Security firm FireEye Labs has put up a security advisory after discovering a new security vulnerability in Internet Explorer, warning that users on both Windows XP and Windows 7 are at risk.

Researchers report that cybercriminals were exploiting two different flaws in the attacks by directing users to a malicious website. The company further added that it is currently working with Microsoft on addressing these two vulnerabilities.

The first one of these, according to the company, is an information disclosure vulnerability that is used to retrieve the timestamp from the PE headers of mscvrt.dll. Brace for some technical wordings:

“The timestamp is sent back to the attacker’s server to choose the exploit with an ROP chain specific to that version of msvcrt.dll. This vulnerability affects Windows XP with IE 8 and Windows 7 with IE 9.”

And the second vulnerability is a memory access vulnerability on the English versions of Internet Explorer 7 and 8, both on Windows XP and Windows 7. Brace for even more technical wordings:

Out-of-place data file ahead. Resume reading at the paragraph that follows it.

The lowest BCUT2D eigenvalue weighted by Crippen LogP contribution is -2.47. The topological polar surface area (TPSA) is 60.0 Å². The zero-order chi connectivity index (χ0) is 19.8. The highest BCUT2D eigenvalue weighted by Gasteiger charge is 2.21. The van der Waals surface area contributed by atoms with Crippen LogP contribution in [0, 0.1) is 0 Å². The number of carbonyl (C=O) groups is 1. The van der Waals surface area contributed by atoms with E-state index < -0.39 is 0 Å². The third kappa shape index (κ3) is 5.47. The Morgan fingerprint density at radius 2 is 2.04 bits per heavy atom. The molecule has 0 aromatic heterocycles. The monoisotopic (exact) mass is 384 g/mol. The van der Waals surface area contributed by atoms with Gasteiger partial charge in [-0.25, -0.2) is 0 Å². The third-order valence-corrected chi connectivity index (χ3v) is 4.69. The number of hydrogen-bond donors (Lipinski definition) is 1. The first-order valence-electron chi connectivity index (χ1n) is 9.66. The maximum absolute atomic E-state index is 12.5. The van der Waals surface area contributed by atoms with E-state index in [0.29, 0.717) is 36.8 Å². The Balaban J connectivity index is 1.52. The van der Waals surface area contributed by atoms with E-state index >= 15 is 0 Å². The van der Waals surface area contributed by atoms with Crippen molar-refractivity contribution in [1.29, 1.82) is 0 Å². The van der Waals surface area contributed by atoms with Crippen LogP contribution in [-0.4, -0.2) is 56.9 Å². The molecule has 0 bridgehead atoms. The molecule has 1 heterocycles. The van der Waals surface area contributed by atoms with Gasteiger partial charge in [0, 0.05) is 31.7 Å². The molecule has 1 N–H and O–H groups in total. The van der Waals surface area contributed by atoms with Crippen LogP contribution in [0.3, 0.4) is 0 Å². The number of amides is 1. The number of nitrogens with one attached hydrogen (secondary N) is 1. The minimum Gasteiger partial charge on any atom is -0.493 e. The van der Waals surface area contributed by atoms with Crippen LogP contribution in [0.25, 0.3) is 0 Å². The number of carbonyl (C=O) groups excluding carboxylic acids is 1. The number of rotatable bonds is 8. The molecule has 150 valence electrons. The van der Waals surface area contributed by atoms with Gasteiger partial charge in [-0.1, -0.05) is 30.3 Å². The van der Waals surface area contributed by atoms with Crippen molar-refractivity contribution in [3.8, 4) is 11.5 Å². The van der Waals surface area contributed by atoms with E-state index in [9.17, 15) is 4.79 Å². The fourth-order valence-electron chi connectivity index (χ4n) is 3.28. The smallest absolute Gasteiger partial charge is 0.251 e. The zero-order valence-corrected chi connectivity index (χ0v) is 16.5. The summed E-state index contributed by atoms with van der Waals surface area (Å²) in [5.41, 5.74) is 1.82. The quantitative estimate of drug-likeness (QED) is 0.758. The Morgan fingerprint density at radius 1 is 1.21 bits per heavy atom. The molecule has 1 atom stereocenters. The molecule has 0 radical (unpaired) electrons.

“This exploit has a large multi-stage shellcode payload. Upon successful exploitation, it will launch rundll32.exe (with CreateProcess), and inject and execute its second stage (with OpenProcess, VirtualAlloc, WriteProcessMemory, and CreateRemoteThread). The second stage isn’t written to a file as with most common shellcode, which usually downloads an executable and runs it from disk.”

Told you it was as technical as it gets!

Anyway, while there are reports of attacks in the wild using these two flaws, the good thing is that Microsoft is aware of it and should patch these two problems soon.

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